Bezerra brought a dynamic to the team that hasn’t been overly present in recent years. Against UCLA he showed a lot of confidence as an attacker, trying things that a lot of freshmen wouldn’t. His goal came on a shot from outside the box, something that Hoosier fans haven’t seen a ton of recently. Bezerra’s style of play feels like it should be a big boost for the Hoosiers and could be pretty fun to watch as the season goes on.
Penn not only created the goal for himself, but also created chances for others on multiple occasions. One example came in the second half of the UCLA game. The Hoosiers were on a break and somebody passed the ball to Penn, then he got creative. The freshman flicked a backheel to Thomas Warr, who was crashing toward the goal. The pass was so slick that perhaps it shocked Warr, but whatever the cause he couldn’t finish the play. It didn’t necessarily change the game, but in that play you could see the skill and creativity that Penn brings to the squad.
“He’s just a unique talent. There’s nothing we’ve done yet with him to take any type of credit,” IU head coach Todd Yeagley said about Penn. “He can make a goal out of nothing. The way that he’s able to laterally move and keep his disguise it’s kind of Pulisic-like his shiftiness, him getting guys off balance.”
All of this is without mentioning Endeley or Maouloune Goumballe, both of whom got playing time and made an impact in the opening weekend, as well as Quinten Helmer or any of the other freshmen that we haven’t gotten to see yet.
2. Versatile Attack
A big part of both wins for the Hoosiers was their ability to give opponents different looks offensively thanks to their wealth of depth in that department. IU’s stable of players who can play in attack either as wingers or strikers is quite impressive, consisting of Warr, Palazzolo, Penn, Bezerra, Black, Endeley and Goumballe. Then when you also consider that those guys are backed up by Morris and Joe Schmidt in the midfield and Ryan Wittenbrink has been out with an injury to start the season it just makes the depth of the squad all the more impressive. On any given night IU can send out so many guys that are legit goal-scoring threats that it’ll be hard for opponents to lock on to one guy and try to shut him down. Add in that the coaching staff can take those guys and combine them in any number of different permutations and the Hoosiers could be cooking on the offensive end this fall.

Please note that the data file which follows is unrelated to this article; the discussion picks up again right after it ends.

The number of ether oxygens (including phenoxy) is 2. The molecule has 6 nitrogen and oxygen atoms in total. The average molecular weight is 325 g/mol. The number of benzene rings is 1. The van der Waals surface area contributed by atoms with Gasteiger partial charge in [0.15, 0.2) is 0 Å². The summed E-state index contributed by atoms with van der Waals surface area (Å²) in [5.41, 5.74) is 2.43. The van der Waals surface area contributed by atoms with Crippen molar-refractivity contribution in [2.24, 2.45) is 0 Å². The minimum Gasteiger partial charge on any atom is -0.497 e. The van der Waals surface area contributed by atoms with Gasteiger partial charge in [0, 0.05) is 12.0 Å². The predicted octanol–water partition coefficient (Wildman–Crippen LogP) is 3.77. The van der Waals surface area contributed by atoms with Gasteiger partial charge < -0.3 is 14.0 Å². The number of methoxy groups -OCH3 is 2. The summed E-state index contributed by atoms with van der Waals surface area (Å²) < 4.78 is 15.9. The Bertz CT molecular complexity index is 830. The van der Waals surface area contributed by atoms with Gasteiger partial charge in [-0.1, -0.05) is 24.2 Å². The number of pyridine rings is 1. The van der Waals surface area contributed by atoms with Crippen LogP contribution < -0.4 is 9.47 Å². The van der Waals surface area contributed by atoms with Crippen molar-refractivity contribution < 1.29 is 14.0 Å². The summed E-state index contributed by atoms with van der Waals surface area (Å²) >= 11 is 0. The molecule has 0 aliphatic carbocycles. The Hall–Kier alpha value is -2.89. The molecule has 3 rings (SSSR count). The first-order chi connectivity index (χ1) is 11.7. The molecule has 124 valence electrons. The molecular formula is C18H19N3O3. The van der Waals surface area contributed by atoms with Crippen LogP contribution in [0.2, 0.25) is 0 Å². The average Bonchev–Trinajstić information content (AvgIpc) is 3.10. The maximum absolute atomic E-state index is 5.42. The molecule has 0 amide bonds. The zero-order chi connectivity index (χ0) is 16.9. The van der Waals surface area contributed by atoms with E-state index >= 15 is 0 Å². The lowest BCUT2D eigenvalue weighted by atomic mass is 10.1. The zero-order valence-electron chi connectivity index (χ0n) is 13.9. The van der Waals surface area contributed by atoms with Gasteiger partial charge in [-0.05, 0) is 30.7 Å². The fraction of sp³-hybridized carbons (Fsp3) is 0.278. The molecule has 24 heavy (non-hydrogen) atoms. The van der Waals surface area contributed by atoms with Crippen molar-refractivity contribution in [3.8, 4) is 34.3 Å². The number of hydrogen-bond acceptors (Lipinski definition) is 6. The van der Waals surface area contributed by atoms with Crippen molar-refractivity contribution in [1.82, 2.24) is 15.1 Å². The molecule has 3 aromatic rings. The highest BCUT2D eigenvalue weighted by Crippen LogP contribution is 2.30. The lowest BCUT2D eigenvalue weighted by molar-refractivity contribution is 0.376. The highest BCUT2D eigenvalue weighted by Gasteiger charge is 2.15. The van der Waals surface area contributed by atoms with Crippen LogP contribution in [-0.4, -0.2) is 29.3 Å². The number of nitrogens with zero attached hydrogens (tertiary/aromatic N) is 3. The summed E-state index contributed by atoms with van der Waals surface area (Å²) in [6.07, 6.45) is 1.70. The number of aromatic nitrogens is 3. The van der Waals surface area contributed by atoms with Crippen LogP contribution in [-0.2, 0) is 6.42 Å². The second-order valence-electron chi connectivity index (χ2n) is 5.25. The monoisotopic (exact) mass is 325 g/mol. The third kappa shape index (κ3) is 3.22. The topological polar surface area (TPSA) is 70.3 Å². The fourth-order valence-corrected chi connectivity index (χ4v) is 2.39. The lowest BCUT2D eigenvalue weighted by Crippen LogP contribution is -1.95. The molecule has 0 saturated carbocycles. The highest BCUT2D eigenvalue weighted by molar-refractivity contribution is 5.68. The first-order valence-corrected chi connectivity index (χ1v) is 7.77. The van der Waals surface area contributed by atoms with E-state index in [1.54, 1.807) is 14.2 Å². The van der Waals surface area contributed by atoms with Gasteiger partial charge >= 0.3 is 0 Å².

“We’re gonna have some unique combinations,” Yeagley said. “The ability to be able to play different skill sets is going to be key.”
3. Cardiac Kids
Hopefully if you were keeping track of the Hoosiers this weekend you had a few spare nitroglycerin pills sitting around, because you probably needed them. Two double overtimes games in just a few days can be pretty stressful, but the Hoosiers managed to make it through unscathed.
Despite all of the excitement surrounding the wins it seems like Yeagley would appreciate it if the Hoosiers didn’t have to sweat it out through extra time moving foward:
“For the coaches it’s always harder in the overtimes because you know the feeling, we’ve been on both sides. Some of these young guys don’t even play sudden victory with their academy and high school teams so they don’t even really know that sudden feeling of victory or defeat. I’ve been on both sides of that plenty of times. It just tears you apart, you’re gutted, it’s just like you’ve been whacked in the stomach. The feeling when you score is like an instant shot of pure joy and you just want to bottle that up.”
On Friday IU will head to South Bend to take part in the Mike Berticelli Tournament hosted by Notre Dame. In their first matchup of the weekend the Hoosiers will take on No. 18 Denver, which should be one of IU’s premier non-conference matchups. On Sunday they’ll follow that up by playing Seattle.